Trump Appoints AG

President elect Trump has appointed Senator Jeff Sessions,the 3 term junior US Senator from Alabama, to be the next attorney general of the US.  I do not know Senator Sessions personally, but living in the same general area of the country, he is often on my radar screen.

Sessions (Jefferson Beauregard Sessions III) has been called by the “National Journal” the fifth most conservative US Senator.  He has supported a national amendment to ban same sex marriage (remember, he is from the state where the Chief Justice of the Supreme Court, Roy Moore, has been cited and suspended from the high court by the Court of the Judiciary because he told Alabama’s probate judges to defy the federal court orders on same sex marriage — the same guy, who in 2003, was taken off the bench when he defied orders to take down the 10 Commandments monument from the state judicial building) and has supported other conservative measures, including opposition to abortion and illegal immigration.  (Now, don’t get me wrong, I oppose illegal immigration, too, but our entire immigration system is “broke” and we won’t fix it with hostility.)

When Sessions was Attorney General of Alabama, he worked to deny funding to student Gay-Straight alliances at Auburn and the University of South Alabama.  It is positions like this one that earned him a zero (0) rating from the Human Rights Campaign.  And Oregon in particular is concerned because of his rather rabid anti-marijuana position.  (Apparently his rabid anti-marijuana sentiments came to light during his hearing before the Senate to become a federal judge in Alabama.  An African American man whom Sessions had worked with on some policy issues alleged to the committee that Sessions had said that he approved of the Ku Klux Klan until he realized that some of them smoked marijuana but that folks that smoke marijuana are “bad” people. This was reported by Ken Rudin, of NPR in his blog, Political Junkie,” posted on May 5, 2009.  He didn’t get confirmed.)

As the ranking member of the Judiciary Committee in the 110th Congress, while questioning Judge Sonia Sotomayor upon her nomination to the Supreme Court, he noted that “empathy for one party is always prejudice against another.”  (My understanding of the meaning of empathy is the capacity to understand or feel what another person is experiencing from within the other being’s frame of reference — to walk a mile in those shoes, so to speak. I would hope that every judge in the land has empathy for every litigant.)  He also questioned her on her position relative to the use of foreign legal materials in considering US constitutional cases. (Scalia hated the use  of foreign legal materials; Breyer loves the use of foreign legal materials.  All I know is that after the US constitution was adopted, we relied on foreign legal materials all the time.  We had no case law of our own, so courts often turned to Britain for guidance.  British common law is still a moving force in our American rule of law.)  And he made it clear that he did not like the fact that Judge Sotomayor had served as a board member of Latino Justice (formerly known as the Puerto Rican Legal Defense and Education fund) which was founded as a US non-profit in 1972, taking the lead from the NAACP Legal Defense and Education Fund which Thurgood Marshall had established in 1957.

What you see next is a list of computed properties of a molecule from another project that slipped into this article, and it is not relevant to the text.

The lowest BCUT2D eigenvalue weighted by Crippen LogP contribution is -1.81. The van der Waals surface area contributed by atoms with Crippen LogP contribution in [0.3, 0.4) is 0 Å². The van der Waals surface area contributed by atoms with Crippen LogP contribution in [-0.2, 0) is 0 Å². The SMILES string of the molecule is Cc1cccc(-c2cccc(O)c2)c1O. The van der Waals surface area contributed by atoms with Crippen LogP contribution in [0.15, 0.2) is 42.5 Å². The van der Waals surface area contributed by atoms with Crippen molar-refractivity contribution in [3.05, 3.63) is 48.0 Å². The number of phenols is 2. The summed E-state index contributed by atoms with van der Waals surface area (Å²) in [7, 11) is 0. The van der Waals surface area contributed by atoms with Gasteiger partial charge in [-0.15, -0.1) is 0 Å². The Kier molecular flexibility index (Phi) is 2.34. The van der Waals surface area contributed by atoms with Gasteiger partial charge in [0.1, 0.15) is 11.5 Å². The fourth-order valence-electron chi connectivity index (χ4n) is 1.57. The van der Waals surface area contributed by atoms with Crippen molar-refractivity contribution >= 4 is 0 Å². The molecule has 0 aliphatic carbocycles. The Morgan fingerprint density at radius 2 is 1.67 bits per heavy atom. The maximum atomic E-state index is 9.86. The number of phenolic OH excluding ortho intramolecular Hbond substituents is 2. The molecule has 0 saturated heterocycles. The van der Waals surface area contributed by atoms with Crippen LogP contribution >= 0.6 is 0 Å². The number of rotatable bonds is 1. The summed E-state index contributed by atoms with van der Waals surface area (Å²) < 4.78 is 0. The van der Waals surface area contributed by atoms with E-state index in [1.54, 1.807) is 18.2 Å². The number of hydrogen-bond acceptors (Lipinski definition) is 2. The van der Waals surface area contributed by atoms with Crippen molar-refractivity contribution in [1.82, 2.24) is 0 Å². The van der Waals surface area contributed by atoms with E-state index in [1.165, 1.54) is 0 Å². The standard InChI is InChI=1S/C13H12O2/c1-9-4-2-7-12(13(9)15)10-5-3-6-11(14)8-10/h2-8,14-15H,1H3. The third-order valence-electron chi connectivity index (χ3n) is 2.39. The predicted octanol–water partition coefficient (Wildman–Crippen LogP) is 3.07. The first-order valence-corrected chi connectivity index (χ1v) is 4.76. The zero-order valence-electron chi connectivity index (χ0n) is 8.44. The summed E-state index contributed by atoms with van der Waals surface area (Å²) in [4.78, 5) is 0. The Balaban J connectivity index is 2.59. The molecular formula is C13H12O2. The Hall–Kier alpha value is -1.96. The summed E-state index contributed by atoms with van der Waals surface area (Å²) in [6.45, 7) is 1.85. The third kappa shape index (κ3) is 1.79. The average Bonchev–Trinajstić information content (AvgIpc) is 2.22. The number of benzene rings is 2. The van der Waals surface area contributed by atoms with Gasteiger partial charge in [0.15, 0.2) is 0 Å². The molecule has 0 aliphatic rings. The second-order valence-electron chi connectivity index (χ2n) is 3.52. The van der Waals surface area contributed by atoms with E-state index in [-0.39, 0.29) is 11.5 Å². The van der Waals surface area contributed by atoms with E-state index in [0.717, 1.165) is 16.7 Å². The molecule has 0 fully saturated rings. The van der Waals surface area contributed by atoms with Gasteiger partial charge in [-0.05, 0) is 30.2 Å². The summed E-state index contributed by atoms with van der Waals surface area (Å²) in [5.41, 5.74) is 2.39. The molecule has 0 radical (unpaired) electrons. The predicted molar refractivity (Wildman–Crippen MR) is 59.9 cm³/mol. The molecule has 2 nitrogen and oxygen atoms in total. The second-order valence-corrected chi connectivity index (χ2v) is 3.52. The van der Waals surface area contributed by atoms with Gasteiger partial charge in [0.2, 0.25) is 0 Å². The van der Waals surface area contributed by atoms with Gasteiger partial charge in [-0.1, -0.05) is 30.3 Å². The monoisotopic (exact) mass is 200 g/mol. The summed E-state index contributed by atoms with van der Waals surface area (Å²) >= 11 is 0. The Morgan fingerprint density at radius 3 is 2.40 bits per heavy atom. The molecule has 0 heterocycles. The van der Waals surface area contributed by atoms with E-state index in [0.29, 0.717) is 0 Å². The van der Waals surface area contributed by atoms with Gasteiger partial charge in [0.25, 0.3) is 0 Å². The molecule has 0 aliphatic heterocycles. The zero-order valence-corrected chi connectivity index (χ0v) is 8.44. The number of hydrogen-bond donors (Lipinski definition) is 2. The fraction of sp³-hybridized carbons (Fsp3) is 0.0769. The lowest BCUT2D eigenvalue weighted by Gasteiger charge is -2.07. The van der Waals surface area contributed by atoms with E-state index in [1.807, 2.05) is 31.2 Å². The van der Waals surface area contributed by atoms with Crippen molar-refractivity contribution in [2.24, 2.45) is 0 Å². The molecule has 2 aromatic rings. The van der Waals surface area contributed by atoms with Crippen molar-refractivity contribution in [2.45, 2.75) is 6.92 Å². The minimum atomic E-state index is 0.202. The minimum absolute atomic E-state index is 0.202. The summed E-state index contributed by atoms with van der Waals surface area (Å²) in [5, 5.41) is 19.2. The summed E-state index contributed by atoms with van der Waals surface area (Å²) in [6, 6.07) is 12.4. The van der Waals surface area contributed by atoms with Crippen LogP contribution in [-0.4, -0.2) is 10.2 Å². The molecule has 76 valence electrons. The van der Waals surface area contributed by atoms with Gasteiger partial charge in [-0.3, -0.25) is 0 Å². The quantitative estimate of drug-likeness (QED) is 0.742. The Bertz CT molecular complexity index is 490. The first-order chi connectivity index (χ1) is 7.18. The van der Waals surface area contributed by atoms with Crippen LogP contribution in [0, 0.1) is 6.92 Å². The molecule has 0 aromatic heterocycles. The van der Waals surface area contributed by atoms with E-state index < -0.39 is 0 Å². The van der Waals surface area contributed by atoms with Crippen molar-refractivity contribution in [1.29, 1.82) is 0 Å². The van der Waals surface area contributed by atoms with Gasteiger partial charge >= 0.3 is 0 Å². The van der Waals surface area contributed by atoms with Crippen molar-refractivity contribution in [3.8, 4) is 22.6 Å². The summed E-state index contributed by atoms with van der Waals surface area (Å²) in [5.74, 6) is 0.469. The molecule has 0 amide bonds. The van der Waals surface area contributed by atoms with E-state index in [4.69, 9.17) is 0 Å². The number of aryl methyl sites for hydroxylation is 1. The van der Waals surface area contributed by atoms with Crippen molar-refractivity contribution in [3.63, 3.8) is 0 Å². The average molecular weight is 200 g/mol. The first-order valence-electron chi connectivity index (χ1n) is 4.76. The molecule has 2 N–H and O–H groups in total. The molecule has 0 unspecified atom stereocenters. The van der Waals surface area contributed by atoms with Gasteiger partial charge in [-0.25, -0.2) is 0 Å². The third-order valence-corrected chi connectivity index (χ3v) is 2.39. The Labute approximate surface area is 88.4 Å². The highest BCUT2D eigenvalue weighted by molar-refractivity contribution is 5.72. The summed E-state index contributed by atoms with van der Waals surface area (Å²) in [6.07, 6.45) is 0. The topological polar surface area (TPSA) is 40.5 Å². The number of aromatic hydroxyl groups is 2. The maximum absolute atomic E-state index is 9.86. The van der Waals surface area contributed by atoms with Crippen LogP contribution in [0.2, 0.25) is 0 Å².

So, it sorta seems to me that Senator Sessions doesn’t like people who think differently from him.  He seems to actually simply disregard him.  I guess his empathy level is not too high.

I’m not even going to discuss his views on women.

 

 

Wisconsin Federal Court Ruling on Birth Certificates

In late September of this year, the United States District Court for the Western District of Wisconsin (The Honorable Barbara B. Crabb, District Judge) enjoined the Wisconsin Department of Health from enforcing a Wisconsin statute as it was written and directed the DOH to apply/construe it in gender neutral terms:  specifically that the word “husband” should be construed to mean “spouse.”  She also adopted a notice and measures as to how birth certificates created prior to this ruling could be corrected.

Our Mississippi judges could have thought of that….

 

Two women can’t make a child…

Recently Chancellor John S. Grant of Rankin County, Mississippi, ruled that, since two women can’t make a child, one of the divorcing parents in a couple’s same sex marriage will be denied custody.  So the woman who carried the child who was made viable by sperm donation is the woman parent, and  the child “…has got a natural father somewhere.”

Chancellor Grant reasoned that his decision was not discriminatory; it was based on a biological fact…”it is impossible for two women to conceive a child and that conception must occur between a man and a woman.”

Perhaps the Chancellor is correct in his biological facts.  But he is not right in disturbing the only family relationship the child — the couple’s youngest son — has ever known.  Somehow I think that Judge Grant forgot that these custody issues look to the “best interests of the child.”